Kendall Fuller has been such a mainstay in the Chiefs defensive backfield that he hasn’t left a lot of opportunities for backups. That’s a big part of the reason rookie Tremon Smith remains relatively anonymous other than having taken over as the primary kickoff returner once De’Anthony Thomas went on injured reserve.
Up until this point, the 6-foot tall, 190-pound Smith has been primarily known as the speedster returner and the guy tapped to imitate Baltimore Ravens’ quarterback and former Heisman Trophy winner Lamar Jackson in Chiefs practice earlier this season.
Depending on Fuller’s health after having hand surgery late last week, the Chiefs may have to turn to Smith and/or to fellow rookie Charvarius Ward. While Smith expects Fuller to play on Sunday, he also won’t be caught off guard if pressed into duty.
“Stay ready and you don’t have to get ready,” Smith said. “It’s just been preparing like I’ve been a day-one starter, which I’m not, but I’ve just been taking on that perspective.”
If Smith’s number gets called to step in as the nickel corner this weekend in a game with playoff seeding implications in Seattle, it will serve as a measure of validation for a choice Smith made in December 2017.
Last year while home during Christmas break from Central Arkansas, Smith informed folks in his hometown of Anniston, Ala., he’d decided to leave school a semester early to start training full time in preparation for the NFL Draft.
“It’s been crazy,” said Smith, the Chiefs’ sixth-round draft pick this past spring. “It’s been a roller coaster, definitely a lot of hard work and time put into everything I’ve been doing, a lot of studying, a lot of time in this field house since last December.”
Saks High School football and basketball coach Jonathan Miller was one of the people who recognized Smith’s eye-catching talent at a young age, and suspected early on that “big things” awaited Smith after high school.
That’s why Miller stressed to Smith following Smith’s sophomore season of high school that he had a chance to use football to go to college for free. Once that message sunk in and Smith saw college football as legitimate possibilities, “his talent just took over.”
“That’s the most impressive thing about Tre is from that point on, his work ethic went through the roof, even in college,” Miller said. “Any time he’s at home, even after he got drafted, he’s right there on our practice field. He’s got his cones, his ladder. He’s going through DB drills. He’s definitely earned and worked extremely hard to get to where he’s at.”
A first-team all-state quarterback as a senior after having played wide receiver as a sophomore and junior, he set school records for touchdowns scored and led the team to the state semifinals.
Smith, the first NFL player in Saks’ history according to Miller, played both sides of the ball (safety on defense) and returned punts. Ironically, the only thing Miller didn’t let Smith do as a senior was return kickoffs.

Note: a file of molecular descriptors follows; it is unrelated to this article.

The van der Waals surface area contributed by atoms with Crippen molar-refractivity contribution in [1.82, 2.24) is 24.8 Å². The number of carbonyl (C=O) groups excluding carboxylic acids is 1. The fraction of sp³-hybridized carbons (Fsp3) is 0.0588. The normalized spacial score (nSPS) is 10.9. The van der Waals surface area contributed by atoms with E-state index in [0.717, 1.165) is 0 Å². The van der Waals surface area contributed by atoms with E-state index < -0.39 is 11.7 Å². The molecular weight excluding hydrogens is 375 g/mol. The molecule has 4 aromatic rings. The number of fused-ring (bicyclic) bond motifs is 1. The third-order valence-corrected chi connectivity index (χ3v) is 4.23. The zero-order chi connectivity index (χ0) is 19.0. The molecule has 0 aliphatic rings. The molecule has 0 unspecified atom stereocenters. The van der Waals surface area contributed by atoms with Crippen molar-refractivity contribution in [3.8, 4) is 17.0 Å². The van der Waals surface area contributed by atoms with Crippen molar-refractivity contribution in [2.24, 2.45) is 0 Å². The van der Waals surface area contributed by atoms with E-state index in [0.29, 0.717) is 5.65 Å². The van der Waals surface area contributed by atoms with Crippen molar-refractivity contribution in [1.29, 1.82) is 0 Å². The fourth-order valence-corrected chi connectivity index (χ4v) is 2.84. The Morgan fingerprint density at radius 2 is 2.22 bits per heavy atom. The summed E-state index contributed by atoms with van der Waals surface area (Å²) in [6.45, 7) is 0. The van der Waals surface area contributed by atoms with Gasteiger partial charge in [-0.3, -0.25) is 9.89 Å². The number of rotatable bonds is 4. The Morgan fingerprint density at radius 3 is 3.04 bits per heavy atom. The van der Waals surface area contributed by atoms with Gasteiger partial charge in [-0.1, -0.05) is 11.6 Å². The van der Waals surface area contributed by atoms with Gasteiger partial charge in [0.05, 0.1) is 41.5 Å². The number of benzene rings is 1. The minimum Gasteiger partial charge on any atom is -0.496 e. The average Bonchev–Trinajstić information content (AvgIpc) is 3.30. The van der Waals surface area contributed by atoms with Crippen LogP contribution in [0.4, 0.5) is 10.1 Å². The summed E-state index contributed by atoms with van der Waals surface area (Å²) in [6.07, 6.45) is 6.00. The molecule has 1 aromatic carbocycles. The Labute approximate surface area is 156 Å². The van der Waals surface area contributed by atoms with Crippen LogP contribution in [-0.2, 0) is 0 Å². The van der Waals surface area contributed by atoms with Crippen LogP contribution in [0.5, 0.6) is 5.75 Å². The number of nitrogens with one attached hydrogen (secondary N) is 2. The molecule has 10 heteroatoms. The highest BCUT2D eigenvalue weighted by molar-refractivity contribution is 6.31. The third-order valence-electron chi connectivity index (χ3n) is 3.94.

“He was definitely electric returning punts when they kicked it to him,” Miller said. “... We felt like they wouldn’t kick it to him, and also we wanted to minimize the chance of injury. We set the school record for offensive points in a season that year. So really, we just needed the football and our offense would take care of the rest.”
Miller, who uses Smith as an example for his current players, wasn’t the only one who had an inkling that Smith’s ability might carry him onto an NFL field one day. Greg Stewart, Central Arkansas’ defensive coordinator during Smith’s college career, made the prediction during the recruiting process.
“From the first time we talked on the phone, he said, ‘Coach, Tre is going to play on Sunday,’” Miller said. “He’s always had people in his corner that believed in him. He’s handled his business on the field and off the field from there.”
Once Smith embraced playing defense full time, which he admittedly resisted at first, he set himself apart despite playing at the FCS level in college. A two-time first team all-Southland Conference defensive back as well as all-conference punt returner, his 4.30 40-yard dash time certainly caught the Chiefs’ attention.
“He has done a good job,” Chiefs defensive coordinator Bob Sutton said of Smith. “We have had him work both corner and nickel. Obviously, he has been involved with (special) teams and that type of thing. I think he has progressed pretty nicely at this point.”
Sutton said Smith, who has played just 13 defensive snaps this season, will have to be ready for more playing time. Abundantly confident and competitive by nature dating back to his high school days, Smith likely won’t let the moment get too big for him if he’s got to fill Fuller’s shoes.
“(The important thing) is just being confident in my skill set and the hard work that I put in,” Smith said. “When two things like that combine, there’s no telling what you can do, so it’s just staying confident in my technique and my playmaking ability and just keep on working hard.”